How does an elimination diet and food challenge help to diagnose cow’s milk allergy?

green ribbon cmaAfter discussing your baby’s symptoms with your doctor, he or she will want to make a diagnosis. If a non-IgE-mediated allergy is suspected, or if your doctor has carried out some tests for an IgE-mediated allergy but the results were inconclusive, your doctor may advise putting your baby on an elimination diet followed by a food challenge. This is one of the most accurate ways of diagnosing it and answering the question, 'Is it cow's milk allergy?'


1. Elimination Diet

It’s likely that your doctor will ask you to remove cow’s milk protein from your baby’s diet for a few weeks to see if their symptoms improve. This could suggest that the protein was responsible for your baby’s symptoms.

How you eliminate cow’s milk protein from your baby’s diet depends on whether you’re breastfeeding or giving formula feeds. In either case, it’s important that you don’t make any changes to your baby’s diet without the supervision of a healthcare professional.

Breast-fed babies

Breast milk provides the best nutrition for your baby, so it’s important to continue breastfeeding. However, your doctor might advise you to remove products that contain cow’s milk protein and dairy from your own diet, as this could be passed to your baby through your breast milk. You may be referred to a specialist to help you design a diet that is not only cow’s milk protein-free, it will ensure you get all the right nutrients to help keep you and your baby healthy.

Which foods contain cow’s milk protein?

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Formula-fed babies

Your doctor will advise you to put your baby onto a special hypoallergenic formula designed for babies with cow’s milk allergy, where the cow’s milk proteins have been broken down so they’re no longer recognised by your baby’s immune system. This means that they’re unlikely to cause an allergic reaction in babies with cow’s milk allergy.

There are different types of hypoallergenic formula, two of which are: extensively hydrolysed formulas (suitable for the vast majority of babies with cow’s milk allergy); and amino acid-based formulas (suitable for those with severe cow’s milk allergy or multiple allergies). In fact, extensively hydrolysed formulas are effective in at least 90% of infants with cow’s milk allergy. This is the accepted choice for managing this condition in the vast majority of cases. A small number of babies might continue to have symptoms on this, and will need to be switched to an amino acid-based formula to notice improvements. This type of elimination diet might need to be tried for 2–6 weeks before an improvement is seen.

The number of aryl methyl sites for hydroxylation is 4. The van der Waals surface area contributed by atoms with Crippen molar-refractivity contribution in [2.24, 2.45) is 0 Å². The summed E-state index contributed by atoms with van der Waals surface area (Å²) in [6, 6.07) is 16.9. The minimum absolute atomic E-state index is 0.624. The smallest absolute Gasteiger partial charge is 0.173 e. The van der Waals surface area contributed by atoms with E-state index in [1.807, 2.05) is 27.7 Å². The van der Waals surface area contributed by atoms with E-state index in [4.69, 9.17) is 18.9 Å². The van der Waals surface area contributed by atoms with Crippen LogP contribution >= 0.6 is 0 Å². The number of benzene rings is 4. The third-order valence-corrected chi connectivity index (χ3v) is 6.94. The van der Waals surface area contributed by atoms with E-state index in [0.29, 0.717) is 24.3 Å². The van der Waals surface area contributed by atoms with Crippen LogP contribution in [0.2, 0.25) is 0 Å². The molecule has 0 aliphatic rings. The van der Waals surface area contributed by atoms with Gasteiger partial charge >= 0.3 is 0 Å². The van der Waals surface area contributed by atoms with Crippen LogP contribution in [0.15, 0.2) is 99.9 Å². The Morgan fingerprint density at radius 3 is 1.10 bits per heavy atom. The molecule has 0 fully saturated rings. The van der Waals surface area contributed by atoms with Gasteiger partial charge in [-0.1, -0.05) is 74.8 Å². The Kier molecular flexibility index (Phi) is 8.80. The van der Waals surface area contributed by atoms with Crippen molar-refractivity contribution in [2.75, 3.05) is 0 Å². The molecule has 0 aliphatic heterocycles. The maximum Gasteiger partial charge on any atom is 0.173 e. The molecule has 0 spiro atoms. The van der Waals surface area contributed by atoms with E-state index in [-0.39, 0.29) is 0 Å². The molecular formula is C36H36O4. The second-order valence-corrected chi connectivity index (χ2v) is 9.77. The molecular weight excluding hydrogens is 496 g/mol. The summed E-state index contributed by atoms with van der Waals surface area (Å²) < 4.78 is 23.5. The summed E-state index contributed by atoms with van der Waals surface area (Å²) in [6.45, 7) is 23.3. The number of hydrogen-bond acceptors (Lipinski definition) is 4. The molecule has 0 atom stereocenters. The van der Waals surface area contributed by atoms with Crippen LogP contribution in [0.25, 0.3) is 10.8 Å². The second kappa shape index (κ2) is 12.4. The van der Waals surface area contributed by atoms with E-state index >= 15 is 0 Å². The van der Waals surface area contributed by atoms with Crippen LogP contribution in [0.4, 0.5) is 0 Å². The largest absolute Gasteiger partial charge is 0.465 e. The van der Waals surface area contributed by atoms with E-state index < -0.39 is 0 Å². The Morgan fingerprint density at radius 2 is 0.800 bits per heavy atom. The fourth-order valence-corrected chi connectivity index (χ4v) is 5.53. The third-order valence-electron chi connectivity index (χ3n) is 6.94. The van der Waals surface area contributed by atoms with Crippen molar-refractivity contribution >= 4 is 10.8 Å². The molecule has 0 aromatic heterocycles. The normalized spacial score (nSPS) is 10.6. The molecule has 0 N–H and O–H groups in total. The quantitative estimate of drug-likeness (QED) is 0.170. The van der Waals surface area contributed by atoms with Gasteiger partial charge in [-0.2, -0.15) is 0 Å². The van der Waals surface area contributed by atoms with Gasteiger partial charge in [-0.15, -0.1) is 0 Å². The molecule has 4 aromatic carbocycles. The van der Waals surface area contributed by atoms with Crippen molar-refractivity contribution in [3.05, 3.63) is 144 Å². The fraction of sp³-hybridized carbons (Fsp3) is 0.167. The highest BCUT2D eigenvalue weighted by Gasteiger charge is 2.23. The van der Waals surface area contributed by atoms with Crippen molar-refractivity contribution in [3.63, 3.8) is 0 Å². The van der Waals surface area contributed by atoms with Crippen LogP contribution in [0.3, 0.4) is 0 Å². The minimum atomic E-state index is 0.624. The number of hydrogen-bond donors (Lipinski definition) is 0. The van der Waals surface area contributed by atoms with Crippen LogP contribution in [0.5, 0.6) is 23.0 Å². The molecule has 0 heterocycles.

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2. Food challenge

After eliminating cow’s milk protein from your baby’s diet for a couple of weeks, your doctor may advise a food challenge to be done. This involves feeding your baby a tiny amount of milk-based product and carefully monitoring for any signs of an allergic reaction. It’s important that a food challenge is only done under the supervision and recommendation of a healthcare professional and may be carried out in hospital. This would involve gradually giving your baby more and more cow’s milk protein over a period of a few hours, and monitoring for any signs of an allergic reaction.

Depending on how severe your baby’s original symptoms were, your doctor might advise you to do this food challenge at home – where you need to gradually reintroduce cow’s milk protein into your baby’s diet and note down any changes in their behaviour.

If an allergic reaction is seen…

This confirms a cow’s milk allergy diagnosis. Your baby will then need to be kept on the elimination diet until your doctor requests another food challenge to see if your baby has grown out of the cow’s milk allergy.

If an allergic reaction isn’t seen…

Even if an allergic reaction isn’t seen at the time of the challenge, delayed symptoms could show later.

If you’ve been into hospital for the food challenge, and no signs of an allergic reaction were seen at the time, it’s possible that your doctor may advise you to go home and gradually reintroduce certain forms of cow’s milk protein back into your baby’s diet whilst monitoring for any symptoms – your doctor will explain exactly how you should do this. It’s important that you only reintroduce cow’s milk protein into your baby’s diet under the supervision and recommendation of a healthcare professional.

If your baby doesn’t show any signs of an allergic reaction following a food challenge, your doctor will investigate if there are any other causes of your baby’s symptoms.

You can find more information about the tests used in the UK to diagnose cow’s milk allergy from the National Institute for Health and Care Excellence (NICE).

Cow’s milk allergy isn’t always easy to diagnose, as the symptoms can be similar to the ones in some other conditions, such as colic. Your doctor may need to rule out these other conditions in order to pinpoint the right diagnosis.